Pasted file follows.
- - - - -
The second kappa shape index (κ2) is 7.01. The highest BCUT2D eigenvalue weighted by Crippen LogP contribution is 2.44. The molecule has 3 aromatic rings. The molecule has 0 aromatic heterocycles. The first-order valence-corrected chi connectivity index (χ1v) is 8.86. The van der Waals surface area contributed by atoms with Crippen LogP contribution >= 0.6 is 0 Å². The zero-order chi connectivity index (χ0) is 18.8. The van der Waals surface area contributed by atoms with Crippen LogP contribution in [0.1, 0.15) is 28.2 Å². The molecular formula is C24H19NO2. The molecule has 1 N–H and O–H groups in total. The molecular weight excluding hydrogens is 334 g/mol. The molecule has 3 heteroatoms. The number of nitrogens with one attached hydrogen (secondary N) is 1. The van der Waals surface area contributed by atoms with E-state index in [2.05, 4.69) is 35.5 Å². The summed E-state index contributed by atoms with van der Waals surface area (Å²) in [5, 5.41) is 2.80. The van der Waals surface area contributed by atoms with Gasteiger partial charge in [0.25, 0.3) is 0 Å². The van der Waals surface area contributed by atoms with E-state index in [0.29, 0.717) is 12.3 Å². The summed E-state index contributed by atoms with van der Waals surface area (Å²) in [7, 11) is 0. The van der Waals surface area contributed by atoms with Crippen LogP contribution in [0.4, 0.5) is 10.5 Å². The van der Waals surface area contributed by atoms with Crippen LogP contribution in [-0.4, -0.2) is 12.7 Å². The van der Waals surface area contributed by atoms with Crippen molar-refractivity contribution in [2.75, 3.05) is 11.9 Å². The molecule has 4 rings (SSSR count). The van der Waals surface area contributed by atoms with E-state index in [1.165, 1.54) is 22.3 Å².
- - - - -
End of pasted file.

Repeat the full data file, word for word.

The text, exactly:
The second kappa shape index (κ2) is 7.01. The highest BCUT2D eigenvalue weighted by Crippen LogP contribution is 2.44. The molecule has 3 aromatic rings. The molecule has 0 aromatic heterocycles. The first-order valence-corrected chi connectivity index (χ1v) is 8.86. The van der Waals surface area contributed by atoms with Crippen LogP contribution >= 0.6 is 0 Å². The zero-order chi connectivity index (χ0) is 18.8. The van der Waals surface area contributed by atoms with Crippen LogP contribution in [0.1, 0.15) is 28.2 Å². The molecular formula is C24H19NO2. The molecule has 1 N–H and O–H groups in total. The molecular weight excluding hydrogens is 334 g/mol. The molecule has 3 heteroatoms. The number of nitrogens with one attached hydrogen (secondary N) is 1. The van der Waals surface area contributed by atoms with E-state index in [2.05, 4.69) is 35.5 Å². The summed E-state index contributed by atoms with van der Waals surface area (Å²) in [5, 5.41) is 2.80. The van der Waals surface area contributed by atoms with Gasteiger partial charge in [0.25, 0.3) is 0 Å². The van der Waals surface area contributed by atoms with E-state index in [0.29, 0.717) is 12.3 Å². The summed E-state index contributed by atoms with van der Waals surface area (Å²) in [7, 11) is 0. The van der Waals surface area contributed by atoms with Crippen LogP contribution in [0.4, 0.5) is 10.5 Å². The van der Waals surface area contributed by atoms with Crippen LogP contribution in [-0.4, -0.2) is 12.7 Å². The van der Waals surface area contributed by atoms with Crippen molar-refractivity contribution in [2.75, 3.05) is 11.9 Å². The molecule has 4 rings (SSSR count). The van der Waals surface area contributed by atoms with E-state index in [1.165, 1.54) is 22.3 Å².